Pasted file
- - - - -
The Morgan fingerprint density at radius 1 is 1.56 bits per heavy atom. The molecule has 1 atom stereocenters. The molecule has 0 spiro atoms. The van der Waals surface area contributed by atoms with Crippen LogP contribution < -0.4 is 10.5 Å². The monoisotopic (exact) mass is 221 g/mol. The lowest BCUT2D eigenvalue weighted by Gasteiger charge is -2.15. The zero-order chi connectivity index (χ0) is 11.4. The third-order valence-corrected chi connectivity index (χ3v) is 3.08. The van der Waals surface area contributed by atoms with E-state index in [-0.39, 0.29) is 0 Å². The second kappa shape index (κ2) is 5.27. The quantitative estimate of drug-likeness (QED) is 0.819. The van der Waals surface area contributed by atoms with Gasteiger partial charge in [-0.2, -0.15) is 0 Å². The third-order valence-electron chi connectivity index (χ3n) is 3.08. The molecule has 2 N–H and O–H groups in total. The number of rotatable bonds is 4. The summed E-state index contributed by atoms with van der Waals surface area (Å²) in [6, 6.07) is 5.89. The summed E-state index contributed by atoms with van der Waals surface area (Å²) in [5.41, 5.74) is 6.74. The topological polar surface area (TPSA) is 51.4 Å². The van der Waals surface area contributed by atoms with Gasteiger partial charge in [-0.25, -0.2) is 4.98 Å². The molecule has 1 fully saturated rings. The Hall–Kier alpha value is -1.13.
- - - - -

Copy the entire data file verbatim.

The Morgan fingerprint density at radius 1 is 1.56 bits per heavy atom. The molecule has 1 atom stereocenters. The molecule has 0 spiro atoms. The van der Waals surface area contributed by atoms with Crippen LogP contribution < -0.4 is 10.5 Å². The monoisotopic (exact) mass is 221 g/mol. The lowest BCUT2D eigenvalue weighted by Gasteiger charge is -2.15. The zero-order chi connectivity index (χ0) is 11.4. The third-order valence-corrected chi connectivity index (χ3v) is 3.08. The van der Waals surface area contributed by atoms with E-state index in [-0.39, 0.29) is 0 Å². The second kappa shape index (κ2) is 5.27. The quantitative estimate of drug-likeness (QED) is 0.819. The van der Waals surface area contributed by atoms with Gasteiger partial charge in [-0.2, -0.15) is 0 Å². The third-order valence-electron chi connectivity index (χ3n) is 3.08. The molecule has 2 N–H and O–H groups in total. The number of rotatable bonds is 4. The summed E-state index contributed by atoms with van der Waals surface area (Å²) in [6, 6.07) is 5.89. The summed E-state index contributed by atoms with van der Waals surface area (Å²) in [5.41, 5.74) is 6.74. The topological polar surface area (TPSA) is 51.4 Å². The van der Waals surface area contributed by atoms with Gasteiger partial charge in [-0.25, -0.2) is 4.98 Å². The molecule has 1 fully saturated rings. The Hall–Kier alpha value is -1.13.